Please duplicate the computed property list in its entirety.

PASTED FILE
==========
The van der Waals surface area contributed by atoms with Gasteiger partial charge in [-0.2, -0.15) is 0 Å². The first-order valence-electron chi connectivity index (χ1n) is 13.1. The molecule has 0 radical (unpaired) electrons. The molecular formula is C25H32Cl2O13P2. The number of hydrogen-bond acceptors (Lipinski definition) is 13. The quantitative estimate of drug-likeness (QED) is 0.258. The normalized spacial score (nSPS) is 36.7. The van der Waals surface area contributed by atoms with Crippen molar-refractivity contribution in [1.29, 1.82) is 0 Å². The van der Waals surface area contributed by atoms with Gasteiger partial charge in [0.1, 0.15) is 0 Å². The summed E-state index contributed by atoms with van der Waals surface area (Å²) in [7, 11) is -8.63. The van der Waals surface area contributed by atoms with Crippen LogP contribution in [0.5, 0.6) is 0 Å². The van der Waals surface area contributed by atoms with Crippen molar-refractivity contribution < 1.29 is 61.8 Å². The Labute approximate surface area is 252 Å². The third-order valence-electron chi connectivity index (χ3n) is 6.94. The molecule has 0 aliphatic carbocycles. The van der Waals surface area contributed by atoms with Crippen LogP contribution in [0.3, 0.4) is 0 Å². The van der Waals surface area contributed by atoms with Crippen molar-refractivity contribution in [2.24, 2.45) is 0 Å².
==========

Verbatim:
The van der Waals surface area contributed by atoms with Gasteiger partial charge in [-0.2, -0.15) is 0 Å². The first-order valence-electron chi connectivity index (χ1n) is 13.1. The molecule has 0 radical (unpaired) electrons. The molecular formula is C25H32Cl2O13P2. The number of hydrogen-bond acceptors (Lipinski definition) is 13. The quantitative estimate of drug-likeness (QED) is 0.258. The normalized spacial score (nSPS) is 36.7. The van der Waals surface area contributed by atoms with Crippen molar-refractivity contribution in [1.29, 1.82) is 0 Å². The van der Waals surface area contributed by atoms with Gasteiger partial charge in [0.1, 0.15) is 0 Å². The summed E-state index contributed by atoms with van der Waals surface area (Å²) in [7, 11) is -8.63. The van der Waals surface area contributed by atoms with Crippen LogP contribution in [0.5, 0.6) is 0 Å². The van der Waals surface area contributed by atoms with Crippen molar-refractivity contribution < 1.29 is 61.8 Å². The Labute approximate surface area is 252 Å². The third-order valence-electron chi connectivity index (χ3n) is 6.94. The molecule has 0 aliphatic carbocycles. The van der Waals surface area contributed by atoms with Crippen LogP contribution in [0.3, 0.4) is 0 Å². The van der Waals surface area contributed by atoms with Crippen molar-refractivity contribution in [2.24, 2.45) is 0 Å².